“It seems like the world is getting less noisy,” my client replied when asked what she had been noticing since our last conversation.
“Can you tell me more about this?” I asked.
“Well, maybe it’s that I’m paying less attention to what the world has to say and caring more about what I have to say,” she replied.
“Are you caring more or becoming more curious about what’s going on within you?” I prompted.
“Both, probably,” she said. “I mean, I would like to believe I’ve always cared about my needs, but I don’t think I’ve always listened to my voice or been curious enough not to have something immediate to say to myself about what I was thinking and feeling.”
“Tell me more,” I said, simply.
“Isn’t this what we all go through?” she asked. “We’re taught how we should think and feel about things, and then we internalize these teachings, allowing them to become our own. When a thought or feeling comes up within us to challenge these conditioned beliefs, well, we then have to decide what to do about it. Traditionally, I’ve told myself I was being too emotional or thinking too much. That’s how I handled it. I simply didn’t. I squelched emotions and squandered authentic thoughts and intuitive hits … calling myself ‘crazy’ or ‘off-base’.”
“And what are you noticing now around this?” I inquired after a brief silence.
“I’m seeing that, even if I wanted to, I cannot do this any more. I only know how to look at what I’m thinking and feeling and be more interested in what it means. It’s like someone flipped a switch, and I simply don’t care about anything other than giving credence to what’s coming up within me, regardless of how that measures up in my outer world.”
I smiled. “It sounds to me like you are becoming sovereign.”
Wikipedia defines sovereignty as “the full right and power of a governing body over itself, without any interference from outside sources or bodies.”
I’m finding so many of my recent conversations with clients are speaking to an awakening to their inner sovereignty. As we are confronted, more and more, with the patterns of thought, belief and behavior that simply are not in alignment with who we are, how we feel and what we want from this life experience, we are asked to go in to discover what our own voices are trying to tell us.
As we do this, we are also finding ourselves dropping the burden of making this okay for others.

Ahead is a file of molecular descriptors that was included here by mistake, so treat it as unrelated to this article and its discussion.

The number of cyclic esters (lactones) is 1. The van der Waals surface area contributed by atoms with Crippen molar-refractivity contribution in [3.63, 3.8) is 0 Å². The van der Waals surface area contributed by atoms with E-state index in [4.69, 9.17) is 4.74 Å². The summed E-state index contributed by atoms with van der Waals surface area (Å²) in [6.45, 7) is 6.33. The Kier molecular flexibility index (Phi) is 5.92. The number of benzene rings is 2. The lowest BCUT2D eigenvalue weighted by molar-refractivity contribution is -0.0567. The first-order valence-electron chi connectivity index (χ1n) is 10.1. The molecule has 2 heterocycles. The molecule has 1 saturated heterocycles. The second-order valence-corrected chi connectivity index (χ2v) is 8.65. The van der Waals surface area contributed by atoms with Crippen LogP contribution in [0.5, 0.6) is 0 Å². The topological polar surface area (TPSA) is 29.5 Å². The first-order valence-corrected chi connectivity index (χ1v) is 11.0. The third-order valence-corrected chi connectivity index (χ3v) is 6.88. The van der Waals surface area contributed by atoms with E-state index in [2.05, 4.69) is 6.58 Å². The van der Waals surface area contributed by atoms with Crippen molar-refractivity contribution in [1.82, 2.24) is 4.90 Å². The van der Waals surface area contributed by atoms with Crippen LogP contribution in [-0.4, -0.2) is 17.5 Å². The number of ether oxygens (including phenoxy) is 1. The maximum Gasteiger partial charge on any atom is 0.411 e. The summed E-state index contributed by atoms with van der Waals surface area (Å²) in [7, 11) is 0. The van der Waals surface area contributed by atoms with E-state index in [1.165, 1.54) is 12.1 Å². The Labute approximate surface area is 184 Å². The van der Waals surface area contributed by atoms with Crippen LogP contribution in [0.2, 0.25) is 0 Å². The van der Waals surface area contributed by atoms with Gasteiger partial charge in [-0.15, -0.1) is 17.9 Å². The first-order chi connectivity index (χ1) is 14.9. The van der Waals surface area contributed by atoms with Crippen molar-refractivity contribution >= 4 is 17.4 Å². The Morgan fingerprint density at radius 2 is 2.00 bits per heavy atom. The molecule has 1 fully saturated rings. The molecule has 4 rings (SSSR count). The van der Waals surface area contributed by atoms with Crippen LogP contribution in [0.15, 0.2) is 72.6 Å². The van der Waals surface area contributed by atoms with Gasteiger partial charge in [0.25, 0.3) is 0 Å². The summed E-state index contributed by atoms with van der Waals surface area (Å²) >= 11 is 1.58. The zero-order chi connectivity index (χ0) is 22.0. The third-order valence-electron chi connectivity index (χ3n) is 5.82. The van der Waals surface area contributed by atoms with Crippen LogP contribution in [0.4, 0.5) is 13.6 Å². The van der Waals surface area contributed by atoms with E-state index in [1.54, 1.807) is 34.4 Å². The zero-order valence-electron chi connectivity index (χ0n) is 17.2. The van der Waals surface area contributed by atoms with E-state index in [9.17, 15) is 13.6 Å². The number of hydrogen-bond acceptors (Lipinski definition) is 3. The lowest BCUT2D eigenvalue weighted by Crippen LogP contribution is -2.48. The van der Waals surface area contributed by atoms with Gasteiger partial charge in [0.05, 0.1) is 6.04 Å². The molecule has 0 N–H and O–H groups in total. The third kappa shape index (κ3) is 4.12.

The truth is, we are not here to make who we are okay for others. We are here to claim who we are for ourselves, so that we can honestly and fully serve others from this valuable, authentic place.
I was recently gifted the book, The 15 Commitments of Conscious Leadership by a man I met networking and have come to respect, support and be grateful for as a colleague in the work we are both doing to help people shine in their truth and brilliance.
The book is a well-crafted compilation of work by authorities in the field of conscious leadership. The authors are students of these leaders and have a skill for organizing and synchronizing the concepts and principles of conscious leadership so they care accessible and easy to apply.
In the book, Commitment 1 is Taking Radical Responsibility. It is defined as, “I commit to taking full responsibility for the circumstances of my life and for my physical, emotional, mental and spiritual well-being. I commit to supporting others to take full responsibility for their lives.”
If we are to take radical responsibility, then we must, first, honor our inner voice and the beating of our own drum, otherwise, we will be severely tested in adhering to this very first commitment.
What are you being called to take Radical Responsibility for now in your life?
How might your inner voice be turning up the volume on information that you need to be hearing, understanding and acting upon?
Spiritual teacher and blogger, Dana Mrkich, recently published a great set of questions to ask in uncovering some of the things that are coming up for so many of us. I wanted to close by offering them to you. This can be a great journaling exercise for the month ahead.
“1) Am I resisting change in any part of myself, my identity, or my life?
2) How do I view power? How am I using my power? How do I want to use my power?
3) What part of me is ready to come out in a bigger way?
4) What kind of person do I continually still bump up against, and what is that trying to teach me?
5) Do I still have any issues with “authority”? What is my relationship like with my inner authority? Do I feel connected to my inner sovereignty?
6) Where do I need to take greater responsibility for my life?
7) How does the energy of “control” show up in my life?
8) What is it that I really want, and what step by step plans/strategies/to do lists/daily actions do I need to put into practice?
9) What comes up for me when I think of stability and security?
10) How can I cultivate a strong inner foundation that is always there for me no matter what? How can I create a stronger outer foundation that supports and sustains me?”